“A royalty interest refers to the right to share in the production of oil and gas at severance. In Kansas, a royalty interest is considered personal property. Royalty interests are often contrasted with mineral interests, which refer to oil and gas in place. In Kansas, mineral interests are real property.”

Then the Court confirmed that property interests are subject to the RAP and summarized the rationale for the RAP as follows:

“The rule against perpetuities springs from considerations of public policy. The underlying reason for and purpose of the rule is to avoid fettering real property with future interests dependent upon contingencies unduly remote which isolate the property and exclude it from commerce and development for long periods of time, thus working an indirect restraint upon alienation, which is regarding at common law as a public evil.”

As for future interests, the Court instructed:

“The common-law rule against perpetuities ‘precludes the creation of any future interest in property which does not necessarily vest within twenty-one [21] years after a life or lives presently in being ….’ A future interest is an ownership interest that does not currently entitle the owner to possession or enjoyment of the property because the right to possess is delayed until some future time.*** There are two kinds of future interests — reversions and remainders.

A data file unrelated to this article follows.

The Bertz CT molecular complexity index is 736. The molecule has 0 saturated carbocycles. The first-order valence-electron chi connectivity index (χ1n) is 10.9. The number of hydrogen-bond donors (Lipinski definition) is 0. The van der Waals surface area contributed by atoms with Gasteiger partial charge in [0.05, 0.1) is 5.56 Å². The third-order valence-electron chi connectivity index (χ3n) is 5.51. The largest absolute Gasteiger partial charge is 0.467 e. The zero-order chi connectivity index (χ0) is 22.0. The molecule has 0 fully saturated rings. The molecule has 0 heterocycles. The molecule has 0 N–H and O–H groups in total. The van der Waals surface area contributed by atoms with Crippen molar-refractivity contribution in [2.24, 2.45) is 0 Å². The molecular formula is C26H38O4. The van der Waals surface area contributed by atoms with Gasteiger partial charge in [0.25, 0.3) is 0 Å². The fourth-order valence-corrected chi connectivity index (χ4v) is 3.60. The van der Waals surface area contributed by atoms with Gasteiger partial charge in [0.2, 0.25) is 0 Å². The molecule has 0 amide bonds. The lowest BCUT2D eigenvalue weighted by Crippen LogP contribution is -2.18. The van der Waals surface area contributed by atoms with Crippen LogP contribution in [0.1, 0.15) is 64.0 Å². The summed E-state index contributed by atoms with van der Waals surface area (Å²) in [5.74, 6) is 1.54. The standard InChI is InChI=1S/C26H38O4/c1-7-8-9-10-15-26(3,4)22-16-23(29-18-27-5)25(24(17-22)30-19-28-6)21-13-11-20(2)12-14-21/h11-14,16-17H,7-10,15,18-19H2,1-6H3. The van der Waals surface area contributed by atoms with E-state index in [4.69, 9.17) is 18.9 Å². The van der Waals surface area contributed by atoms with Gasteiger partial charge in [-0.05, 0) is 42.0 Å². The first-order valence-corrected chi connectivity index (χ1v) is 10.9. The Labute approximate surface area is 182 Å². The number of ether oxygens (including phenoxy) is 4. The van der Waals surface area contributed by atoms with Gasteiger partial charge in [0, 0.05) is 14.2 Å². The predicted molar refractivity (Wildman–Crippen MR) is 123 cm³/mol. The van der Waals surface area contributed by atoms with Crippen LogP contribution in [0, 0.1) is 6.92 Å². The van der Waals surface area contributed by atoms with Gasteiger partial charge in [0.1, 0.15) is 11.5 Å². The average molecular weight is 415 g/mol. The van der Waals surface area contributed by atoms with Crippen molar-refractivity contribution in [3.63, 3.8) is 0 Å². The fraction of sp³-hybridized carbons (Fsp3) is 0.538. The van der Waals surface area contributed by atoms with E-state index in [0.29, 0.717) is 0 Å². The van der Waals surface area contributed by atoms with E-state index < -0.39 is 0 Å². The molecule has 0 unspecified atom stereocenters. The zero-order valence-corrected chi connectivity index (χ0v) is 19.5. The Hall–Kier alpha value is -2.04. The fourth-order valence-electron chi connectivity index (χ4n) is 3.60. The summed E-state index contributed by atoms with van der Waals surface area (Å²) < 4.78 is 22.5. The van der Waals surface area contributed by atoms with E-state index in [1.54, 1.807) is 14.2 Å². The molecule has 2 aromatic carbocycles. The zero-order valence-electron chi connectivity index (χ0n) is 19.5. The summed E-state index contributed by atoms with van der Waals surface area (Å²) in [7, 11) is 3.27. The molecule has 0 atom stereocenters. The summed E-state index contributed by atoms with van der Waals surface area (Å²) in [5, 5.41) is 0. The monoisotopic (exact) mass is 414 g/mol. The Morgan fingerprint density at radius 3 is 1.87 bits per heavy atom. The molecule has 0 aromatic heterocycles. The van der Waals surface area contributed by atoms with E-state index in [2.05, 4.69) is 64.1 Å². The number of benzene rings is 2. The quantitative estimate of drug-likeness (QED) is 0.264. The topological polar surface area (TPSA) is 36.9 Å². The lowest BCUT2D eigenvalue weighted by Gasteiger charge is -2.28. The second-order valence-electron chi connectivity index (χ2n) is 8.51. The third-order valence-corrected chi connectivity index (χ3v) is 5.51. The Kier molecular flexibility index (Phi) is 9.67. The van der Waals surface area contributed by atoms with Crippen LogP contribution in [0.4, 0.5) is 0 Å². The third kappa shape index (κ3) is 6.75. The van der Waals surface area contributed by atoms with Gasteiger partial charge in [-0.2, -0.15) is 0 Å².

A future interest is a reversion if it was retained by the transferor and a remainder if it was created in the transferee.”

The Court concluded that the royalty interest in this case is a reversion because Mr. and Mrs. DeLay retained a portion of the royalty in the deed.

The Supreme Court then discussed earlier cases where it had voided royalty interests while favoring mineral interests. The Supreme Court had previously held that in order to vest, a royalty interest must be created by an oil and gas lease that is actually put into production. No production, no vesting. In prior decisions the Court had observed, “[i]t is, therefore, wholly problematic when, if ever, such an interest under future leases would vest. Such a grant violates the rule against perpetuities, a rule against too remote vesting.”